Cape Town — Developing viable, livable and resilient cities is increasingly seen as being of critical importance to giving opportunities to Africans to improve their lives.
While rural development has long been a priority for governments and development agencies – with particular emphasis placed in recent years on Africa growing enough food to feed all her people – recent research is making a case for more attention to be given to urban areas.
Already, more than half the world’s people live in cities – as opposed to a tenth a century ago – according to United Nations statistics quoted by The Rockefeller Foundation’s “resilient cities” initiative. And UN Department of Economic and Social Affairs figures quoted by Hannah Gibson of the Africa Research Institute in London suggest that Africa will be 50 per cent urban by the early 2030s and 60 per cent urban by 2050.
The South African development think tank, the Centre for Development and Enterprise, says even these figures understate the significance of cities, since about 80 percent of the world’s output is produced and consumed there. “Cities have never been more important for human well-being and economic prosperity,” the centre says.
But both in Africa and across the world, the growth of cities is outpacing the capacity of city governments to provide basic services to their people.
According to Neal R. Peirce and Curtis W. Johnson, writing for the Rockefeller initiative, “unplanned urban expansion is multiplying slums, overburdening housing, transportation and infrastructure systems, stifling economic growth, and leaving millions vulnerable to new environmental and health threats.”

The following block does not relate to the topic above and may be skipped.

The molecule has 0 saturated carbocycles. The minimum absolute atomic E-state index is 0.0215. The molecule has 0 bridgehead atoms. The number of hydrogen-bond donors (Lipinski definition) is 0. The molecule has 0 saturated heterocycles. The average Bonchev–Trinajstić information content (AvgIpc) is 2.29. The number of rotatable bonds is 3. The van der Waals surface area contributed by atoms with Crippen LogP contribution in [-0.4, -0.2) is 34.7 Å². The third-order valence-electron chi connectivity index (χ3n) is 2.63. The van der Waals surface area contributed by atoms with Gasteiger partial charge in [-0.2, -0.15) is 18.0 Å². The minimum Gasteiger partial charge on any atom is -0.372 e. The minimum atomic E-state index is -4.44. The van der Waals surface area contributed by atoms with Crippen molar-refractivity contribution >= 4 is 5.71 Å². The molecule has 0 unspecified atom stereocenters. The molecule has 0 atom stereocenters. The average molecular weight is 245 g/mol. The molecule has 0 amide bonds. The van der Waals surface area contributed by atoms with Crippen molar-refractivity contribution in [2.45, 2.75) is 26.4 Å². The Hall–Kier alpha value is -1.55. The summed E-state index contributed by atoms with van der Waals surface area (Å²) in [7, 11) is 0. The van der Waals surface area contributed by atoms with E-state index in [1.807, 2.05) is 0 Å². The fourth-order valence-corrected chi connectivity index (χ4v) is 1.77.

The initiative names Lagos as the world’s fastest growing “megacity” with a projected annual growth rate of 3.71 percent to 2025.
Rockefeller’s Michael Berkowitz, who heads up the foundation’s initiative, notes that water management is “a major environmental problem” for Lagos, citing the floods which hit the city in 2012, and describes how the “Eko Atlantic City” project, a development built on reclaimed land on the edge of the ocean, aims to prevent further encroachment by the sea.
“Eko Atlantic City,” Berkowitz writes, “hopes to mitigate both the problem of flooding, with debatable protective barriers like a 35-foot tall seawall, and the problem of growth, by using the extension as a site for new apartments. However, considering that the recent floods occurred after most of the project had been completed, the ultimate effectiveness of the project remains to be seen.”
(The project is one of a number across the continent which is also criticized by urban planners for failing to take the needs of the poor into account.)
In a first step aimed at providing cities with technical expertise and resources to strengthen their resilience, the Rockefeller initiative identified an initial 33 “Resilient Cities” last year. Lagos is not among them, but Dakar in Senegal and Durban in South Africa are.
Dakar, says the initiative, needs better management and policies to deal with the negative effect of urban growth, as well as new plans to cope with climate change and its power shortages.
Durban is lauded as “a global leader in climate change adaptation, biodiversity, planning and management, and water security” but needs to consolidate its efforts into “a single harmonized plan for urban resilience.”
The Rockefeller initiative describes building resilience as about “making people, communities and systems better prepared to withstand catastrophic events – both natural and man-made – and able to bounce back more quickly and emerge stronger…
“And building resilience is critical to protecting the poorest and most vulnerable among us, those who typically live in the most easily impacted areas and who are least likely to have savings stashed away or insurance to protect them in case of disaster.”